I’m writing a piece for www.football365.com today about Barcelona which, in essence expresses how frustrating I find their football; how, though it is technically brilliant, it just doesn’t stir my football passions. I find it quite clinical and cold while admittedly highly skilful. OK, it’s the sort of football some people like but it just isn’t my ideal watch. I prefer something with a bit more physicality. It’s horses for courses, right? We don’t all have to be the same, we take that for granted in life, don’t we? Not on the Internet you don’t.
As I write this it’s not been published yet but I know that it will inevitably lead to a lot of people insulting me and saying I’m an idiot and worse for basically not sharing their view that Barcelona are wonderful. This is the childish but very modern way – saying, if you do not share my opinion you are de-facto wrong and not just wrong but a fool, an idiot and actually a complete c*nt.
A few others will agree – but such controversy tends to attract the negative much more than the positive response.
Now, if you’re a reasonable sort of person, the idea of insulting someone on the Internet probably seems a bit of a daft thing to do. After all, you really don’t know them, you’ve probably not paid to read their point of view, you have nothing invested in what they say and thus, it really doesn’t matter to you if they say something you disagree with. In return, they won’t care what you an anonymous individual is saying anyway, thus, calling them an idiot would, at least to the more calm, reasoned reader, be somewhat inappropriate and worse still, a total waste of your time.
Having a contrary point of view is one thing, expressing that is fine, but pouring vitriol onto a writer on message boards and blogs is quite another.
I’m used to this by now – after 10 years of writing online its all so much water of a ducks back – I keep a duck handy for just such occasions, however, the reasons for it interest me greatly.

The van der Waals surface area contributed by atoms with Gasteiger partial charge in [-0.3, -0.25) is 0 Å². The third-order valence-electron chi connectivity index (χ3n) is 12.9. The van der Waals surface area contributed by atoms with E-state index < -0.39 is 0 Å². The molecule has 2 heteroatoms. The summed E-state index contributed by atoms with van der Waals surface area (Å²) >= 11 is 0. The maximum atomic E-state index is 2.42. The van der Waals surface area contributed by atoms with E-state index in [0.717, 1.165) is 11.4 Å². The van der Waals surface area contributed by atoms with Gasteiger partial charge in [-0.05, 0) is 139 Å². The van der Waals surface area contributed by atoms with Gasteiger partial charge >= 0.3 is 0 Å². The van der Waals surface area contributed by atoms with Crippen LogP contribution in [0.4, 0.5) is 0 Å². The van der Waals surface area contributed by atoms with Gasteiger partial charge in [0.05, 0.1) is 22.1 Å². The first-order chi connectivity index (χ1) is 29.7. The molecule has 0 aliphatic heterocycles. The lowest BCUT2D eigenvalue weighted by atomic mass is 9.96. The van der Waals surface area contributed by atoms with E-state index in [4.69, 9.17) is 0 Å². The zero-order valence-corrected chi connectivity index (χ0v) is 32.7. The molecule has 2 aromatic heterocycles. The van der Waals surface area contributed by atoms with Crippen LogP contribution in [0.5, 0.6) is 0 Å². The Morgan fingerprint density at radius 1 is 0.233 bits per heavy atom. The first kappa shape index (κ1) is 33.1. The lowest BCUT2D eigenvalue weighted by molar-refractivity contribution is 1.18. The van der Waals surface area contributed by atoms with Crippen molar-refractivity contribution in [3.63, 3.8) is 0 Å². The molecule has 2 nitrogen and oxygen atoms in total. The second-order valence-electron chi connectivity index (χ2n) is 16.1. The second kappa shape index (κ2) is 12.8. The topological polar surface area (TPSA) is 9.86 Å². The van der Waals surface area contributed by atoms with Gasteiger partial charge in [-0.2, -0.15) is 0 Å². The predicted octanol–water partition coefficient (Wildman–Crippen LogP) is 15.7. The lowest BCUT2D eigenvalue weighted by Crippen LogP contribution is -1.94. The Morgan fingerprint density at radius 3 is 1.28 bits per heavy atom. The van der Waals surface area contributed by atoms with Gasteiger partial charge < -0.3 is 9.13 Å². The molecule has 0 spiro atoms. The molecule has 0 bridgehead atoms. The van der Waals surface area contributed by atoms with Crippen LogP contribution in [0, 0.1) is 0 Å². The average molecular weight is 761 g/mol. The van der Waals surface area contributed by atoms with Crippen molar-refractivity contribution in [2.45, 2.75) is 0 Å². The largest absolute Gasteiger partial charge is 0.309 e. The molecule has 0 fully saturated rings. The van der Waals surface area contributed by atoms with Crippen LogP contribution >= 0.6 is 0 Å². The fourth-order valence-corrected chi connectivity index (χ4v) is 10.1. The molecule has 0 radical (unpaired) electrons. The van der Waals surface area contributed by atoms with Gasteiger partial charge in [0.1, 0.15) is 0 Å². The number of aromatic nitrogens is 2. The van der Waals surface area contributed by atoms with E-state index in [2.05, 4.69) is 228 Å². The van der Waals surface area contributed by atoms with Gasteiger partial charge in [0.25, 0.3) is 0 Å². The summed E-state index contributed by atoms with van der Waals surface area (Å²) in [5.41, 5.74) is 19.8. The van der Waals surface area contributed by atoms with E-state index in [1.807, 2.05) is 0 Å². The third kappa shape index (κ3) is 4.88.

In my book We Ate All The Pies, I discussed this phenomena in terms of it being an extension of the old banter on the terraces; banter which ironically is less present than ever inside football grounds today.
Insulting the opposition is a well established football culture which I totally understand and I used to think that this is was an extension of that.
However, I think the modern culture of emotional Internet-based outpourings are evolving into something else; into a way of life almost. There are keyboard warriors everywhere who love to give a volley of abuse to anyone who crosses their path. What do they get out of it?
Perhaps its a way to empower the essentially dis-empowered. Perhaps it gives people who express vitriol online a way to release all the negative emotions that build up in their regular lives; to lay off some of their self-loathing, anger and disasisfaxtion. Happy people wouldn’t do it, would they?
Here’s some bloke on the Internet expressing a view you think is wrong so you let him have it with both barrels in the full knowledge that unlike in any other walk of life the person you are insulting will not do anything about it. It’s a free hit.
However, being rude to people on the basis of their expressed taste in football from the loneliness of your own computer seems to be, in essence, a very sad thing. Should it really matter that much? It’s not like at a game when you can get caught up in the high drama and emotions of a match. This is all done in the cold light of day by people who are keen to assert their view as the one and only truth.
I find that very odd. I read lots of blogs and newspapers and it never occurs to me to write in to disagree with a point of view, let alone start calling them a moron. I can’t see what I’d gain by that. Isn’t it really just a waste of your time? I can see why someone would contribute to a debate and express their own experiences. But if you pop over to F365 now, I’m guessing that you’ll read a lot more than that underneath my piece on Barca. I imagine I’ll have been accused of being the reason England never win at football – that’s a common one and my view on Barca will soon will be reduxed into being the reason behind all manner of sporting and social ills. Such is the hyperbole deployed on such Internet kick fests.
I’d like to think this happens to me because I’m good at writing stuff that makes people feel passionate, but the truth is almost everyone who writes online suffers from these occasional tirades of disproportionate and inappropriate savagings. I’m sure if Charles Dickens was writing online there’d be people posting ‘ more of the usual Dickens crap about the working class, f**k off Charlie we’re sick of you and your whining about poverty.’
I only raise this because it seems to go by without much comment any more. We’re all used to it on both sides of the fence – and discount it as all so much hot air – indeed I bet most people forget what they’ve written half an hour after posting it. It’s such a disposable culture at core.
But possibly the worst thing about this culture is that it dilutes all the interesting thoughts and ideas; it puts off many who simply don’t want to wade through the slag-fest, reasoning they have better things to do with their life, and thus, the dissemination of insight, intelligence and interesting anecdote is actually hindered and suppressed by the domination of the loudest, must vulgar voice.
And if you don’t agree you must be a f**king moron!